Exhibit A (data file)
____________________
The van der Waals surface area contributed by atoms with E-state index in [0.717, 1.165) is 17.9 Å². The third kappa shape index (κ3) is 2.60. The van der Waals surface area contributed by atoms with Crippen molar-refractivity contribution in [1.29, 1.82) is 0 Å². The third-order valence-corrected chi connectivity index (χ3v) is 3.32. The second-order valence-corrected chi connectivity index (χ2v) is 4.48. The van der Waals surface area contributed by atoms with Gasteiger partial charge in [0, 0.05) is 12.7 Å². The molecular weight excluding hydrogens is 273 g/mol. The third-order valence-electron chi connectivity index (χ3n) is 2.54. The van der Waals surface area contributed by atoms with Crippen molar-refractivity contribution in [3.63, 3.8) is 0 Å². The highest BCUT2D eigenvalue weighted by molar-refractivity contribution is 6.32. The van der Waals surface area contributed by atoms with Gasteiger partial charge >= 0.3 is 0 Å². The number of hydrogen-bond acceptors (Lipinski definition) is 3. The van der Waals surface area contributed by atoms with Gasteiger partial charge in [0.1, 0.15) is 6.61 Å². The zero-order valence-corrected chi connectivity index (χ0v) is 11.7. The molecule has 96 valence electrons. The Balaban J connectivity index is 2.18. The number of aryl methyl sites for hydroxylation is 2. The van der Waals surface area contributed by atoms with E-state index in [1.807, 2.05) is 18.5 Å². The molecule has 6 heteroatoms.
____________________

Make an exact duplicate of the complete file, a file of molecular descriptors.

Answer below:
The van der Waals surface area contributed by atoms with E-state index in [0.717, 1.165) is 17.9 Å². The third kappa shape index (κ3) is 2.60. The van der Waals surface area contributed by atoms with Crippen molar-refractivity contribution in [1.29, 1.82) is 0 Å². The third-order valence-corrected chi connectivity index (χ3v) is 3.32. The second-order valence-corrected chi connectivity index (χ2v) is 4.48. The van der Waals surface area contributed by atoms with Gasteiger partial charge in [0, 0.05) is 12.7 Å². The molecular weight excluding hydrogens is 273 g/mol. The third-order valence-electron chi connectivity index (χ3n) is 2.54. The van der Waals surface area contributed by atoms with Crippen molar-refractivity contribution in [3.63, 3.8) is 0 Å². The highest BCUT2D eigenvalue weighted by molar-refractivity contribution is 6.32. The van der Waals surface area contributed by atoms with Gasteiger partial charge >= 0.3 is 0 Å². The number of hydrogen-bond acceptors (Lipinski definition) is 3. The van der Waals surface area contributed by atoms with Gasteiger partial charge in [0.1, 0.15) is 6.61 Å². The zero-order valence-corrected chi connectivity index (χ0v) is 11.7. The molecule has 96 valence electrons. The Balaban J connectivity index is 2.18. The number of aryl methyl sites for hydroxylation is 2. The van der Waals surface area contributed by atoms with E-state index in [1.807, 2.05) is 18.5 Å². The molecule has 6 heteroatoms.